#climate-science #notes

Attention Conservation Notice: This is literally the first real scientific article I've read about climate change so I probably understand nothing or worse, I think I understand but actually don't.


author: Theodore G. Shepherd
year: 2014


Even in absence of any external force, liquids move giving rise to so-called natural fluctuations. The earth follows roughly the same path around the sun (does it?) and while a lot of variability can be predicted, there is also quite a bit of seasonal variability. Interestingly, the predictable variability is often thermodynamic in nature, e.g. temperature whereas the unpredictable variability if often dynamic in nature, e.g. precipitation. This same observation applies to climate change. Our models are mostly in agreement when it comes to the temperature changes that to expect in the coming decades but not so for precipitation. All we can say is that the distribution of precipitation does shift which means that the extreme events, while not necessarily more likely, are more extreme.

To predict the changes in precipitation due to climate change we need to figure out better dynamics models. Perhaps theory can help us, perhaps statistical models. We need uncertainty estimates to what turns out to be genuinely difficult modeling error.

Can ML help? Can Bayesian ML help? Purely statistical models suffer from a lack of data but pure physics models suffer from being wrong (this seems to be what the author is saying). Perhaps hybrid modeling is the answer.


(2/27/2023, 4:13:09 PM)

“large-scale precipitation patterns (especially as reflected in ocean salinity)” (Shepherd, 2014, p. 703) What -- ocean salinity is related to how much it rains?

“quantification and prediction of its manifestations at the regional scale, together with an increasing demand for uncertainties.” (Shepherd, 2014, p. 703)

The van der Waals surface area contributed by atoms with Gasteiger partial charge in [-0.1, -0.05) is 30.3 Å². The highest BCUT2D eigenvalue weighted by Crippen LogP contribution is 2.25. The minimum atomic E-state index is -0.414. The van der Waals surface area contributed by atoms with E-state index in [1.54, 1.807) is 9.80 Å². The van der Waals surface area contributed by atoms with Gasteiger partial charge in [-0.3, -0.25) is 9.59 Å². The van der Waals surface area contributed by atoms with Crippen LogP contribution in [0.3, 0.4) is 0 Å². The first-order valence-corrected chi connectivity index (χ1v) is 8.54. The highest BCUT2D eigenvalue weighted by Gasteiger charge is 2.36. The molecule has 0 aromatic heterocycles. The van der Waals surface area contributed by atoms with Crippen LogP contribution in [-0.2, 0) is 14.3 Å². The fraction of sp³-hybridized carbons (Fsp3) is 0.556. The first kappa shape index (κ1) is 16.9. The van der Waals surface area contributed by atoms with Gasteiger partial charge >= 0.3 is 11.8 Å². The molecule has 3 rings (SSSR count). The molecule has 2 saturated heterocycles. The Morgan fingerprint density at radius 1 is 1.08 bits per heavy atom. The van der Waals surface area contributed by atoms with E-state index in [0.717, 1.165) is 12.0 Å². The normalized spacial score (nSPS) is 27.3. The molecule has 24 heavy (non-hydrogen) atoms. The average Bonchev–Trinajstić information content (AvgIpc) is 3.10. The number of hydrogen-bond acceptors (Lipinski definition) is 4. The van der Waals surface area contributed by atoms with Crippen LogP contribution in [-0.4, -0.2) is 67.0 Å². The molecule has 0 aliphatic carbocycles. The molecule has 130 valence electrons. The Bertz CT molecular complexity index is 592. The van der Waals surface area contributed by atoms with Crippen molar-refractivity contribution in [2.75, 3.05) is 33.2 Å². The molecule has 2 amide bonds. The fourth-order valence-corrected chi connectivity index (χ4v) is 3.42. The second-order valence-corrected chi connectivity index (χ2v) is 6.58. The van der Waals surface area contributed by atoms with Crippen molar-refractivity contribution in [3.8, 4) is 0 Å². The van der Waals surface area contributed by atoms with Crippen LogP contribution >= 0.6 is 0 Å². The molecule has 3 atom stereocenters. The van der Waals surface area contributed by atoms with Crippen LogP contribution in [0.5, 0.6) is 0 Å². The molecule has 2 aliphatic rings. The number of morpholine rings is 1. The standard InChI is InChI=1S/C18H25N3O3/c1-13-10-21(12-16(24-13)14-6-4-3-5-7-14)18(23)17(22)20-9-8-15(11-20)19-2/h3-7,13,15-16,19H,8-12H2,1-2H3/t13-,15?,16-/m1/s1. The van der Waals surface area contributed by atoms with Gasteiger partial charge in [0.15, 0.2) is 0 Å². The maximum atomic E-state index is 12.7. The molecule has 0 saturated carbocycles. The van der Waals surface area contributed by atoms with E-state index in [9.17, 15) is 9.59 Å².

“planetary waves” (Shepherd, 2014, p. 703) What is a planetary wave?

“In contrast, we have much less confidence in atmospheric circulation aspects of climate change, which are primarily controlled by dynamics and exert a strong control on regional climate.” (Shepherd, 2014, p. 703) Right -- we are always talking about the average temperature of the entire planet, not the regional variations.

“Climate models are much less consistent in their predicted changes in precipitation than in temperature8 (Fig.  2); as precipitation is controlled by both temperature and circulation, the implication is that the inconsistencies arise from circulation.” (Shepherd, 2014, p. 703) Aha so here's a thing: Suppose we are able to predict regional temperature changes, this still doesn't necessarily help with understanding how the "air moves," and thus how precipitation works since precipitation is dominated by how the clouds get pushed around.

“Every aspect of climate change in which there is strong confidence, including not only the surface-temperature-related quantities mentioned above, but also certain global-scale patterns (for example, land–sea contrast, weakened tropical overturning), is based on thermodynamics. Circulation, on the other hand, is also governed by dynamics. Therefore the earlier dichotomy can be re-stated as saying there” (Shepherd, 2014, p. 703) Why are they ignores the "physics" e.g. parameterizations of clouds? No matter --

Thermodynamics -- understood, dynamics (e.g. fluid motion = Newton's second law) -- not understood.

“Changes in radiative forcing, such as from increased greenhouse gases, directly perturb the thermodynamic balance of the climate system, and the first-order response is a change in atmospheric temperature and associated quantities such as humidity.” (Shepherd, 2014, p. 703) Right so this actually filters down into our everyday lives. Everyone knows about temperature and humidity increasing, but no one knows about, say, expected regional precipitation changes.

“2014” (Shepherd, 2014, p. 703)

“Outside the tropics, the dynamic balance between eddy momentum fluxes in the free atmosphere and boundary-layer friction provides a strong constraint on circulation10, which is not directly impacted by radiative forcing. The dominant circulation response to changes in radiative forcing thus occurs indirectly, through eddy feedbacks, and projects strongly onto the patterns of internal variability11,12” (Shepherd, 2014, p. 704) Somehow, in the tropics the temperature flux is the dominant forcing which makes that region easier to understand. The temperature flux only comes to affect other regions through interaction with the tropics, i.e. second-order interactions. This second-order interaction may be significant, but is difficult to distinguish from internal variability.

But, how does this last part make sense -- if it makes a difference, shouldn't it show a different variability? Why is it swallowed up by internal variability?